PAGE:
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Two questions which cross over maths/3D imaging/computer science. I'm trying to describe a point of view of an item in a 3d space and subsequently its rotation in a paper I'm writing. Versions I've had read have confused readers.

The scene is as illustrated in the attached image - we are looking on as it were from the left-hand side of the scene.

  1. How should I describe the view of the object from the eye symbol? I've termed it a "thirty degree elevated front view" - it's the 'front' that I think is most problematic.
  2. Then if the object is rotated backwards along the x axis how do I describe that? I've said "transformation, specifically a rotation seventy degrees backwards along the x axis".

Are these the correct way of describing this point of view and rotation?

point of view

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You could phrase it in terms of elevation away from various planes. So 30° above the x-z plane, and 0° from the y-z plane (or whatever it actually is). It's sort of like spherical coordinates where you'd have theta and phi.

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Just say, that the angle between the surface and the vector pointing from the object to the camera is 30 degrees.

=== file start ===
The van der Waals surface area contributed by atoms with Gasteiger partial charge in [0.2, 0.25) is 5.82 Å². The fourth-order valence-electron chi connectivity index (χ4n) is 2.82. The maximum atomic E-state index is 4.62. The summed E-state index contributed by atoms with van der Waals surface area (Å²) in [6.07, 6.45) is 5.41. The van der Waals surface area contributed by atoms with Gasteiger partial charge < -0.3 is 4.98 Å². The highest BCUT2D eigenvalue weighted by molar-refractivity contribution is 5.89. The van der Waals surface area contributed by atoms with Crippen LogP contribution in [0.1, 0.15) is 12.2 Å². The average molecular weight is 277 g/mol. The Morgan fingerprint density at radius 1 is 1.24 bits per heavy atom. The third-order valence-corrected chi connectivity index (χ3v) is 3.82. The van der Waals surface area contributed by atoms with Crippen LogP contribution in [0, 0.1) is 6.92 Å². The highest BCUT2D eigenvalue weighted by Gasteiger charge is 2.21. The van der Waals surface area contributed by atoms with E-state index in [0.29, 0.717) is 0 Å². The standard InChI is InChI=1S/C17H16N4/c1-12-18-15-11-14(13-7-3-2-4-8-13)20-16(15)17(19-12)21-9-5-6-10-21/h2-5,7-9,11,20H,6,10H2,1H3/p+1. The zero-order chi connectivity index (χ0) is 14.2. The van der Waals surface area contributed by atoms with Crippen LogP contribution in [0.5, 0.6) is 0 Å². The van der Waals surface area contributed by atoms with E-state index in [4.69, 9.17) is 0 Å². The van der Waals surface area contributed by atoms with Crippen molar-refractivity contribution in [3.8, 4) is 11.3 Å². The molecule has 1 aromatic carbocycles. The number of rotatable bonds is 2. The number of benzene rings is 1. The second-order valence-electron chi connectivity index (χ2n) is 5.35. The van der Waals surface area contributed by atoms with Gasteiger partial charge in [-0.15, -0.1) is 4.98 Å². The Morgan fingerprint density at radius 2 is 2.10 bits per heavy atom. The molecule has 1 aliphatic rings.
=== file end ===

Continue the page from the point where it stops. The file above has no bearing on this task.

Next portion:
To describe rotations, I suggest using the "yaw, pitch, roll":

yaw pitch roll

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If you are writing a paper, you should just explain what you mean by your terms in the beginning of the paper, and include your illustrations (preferrably rendered in 3D)

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  • $\begingroup$ That's a good suggestion for clarity. Even so, if they misuse terms or write obscurely, it'll hurt their credibility in the paper, so it's wise to check even if they include the diagram. $\endgroup$ – Dan Hulme Sep 5 '17 at 7:46
  • $\begingroup$ I see your point $\endgroup$ – Holger L Sep 5 '17 at 8:18

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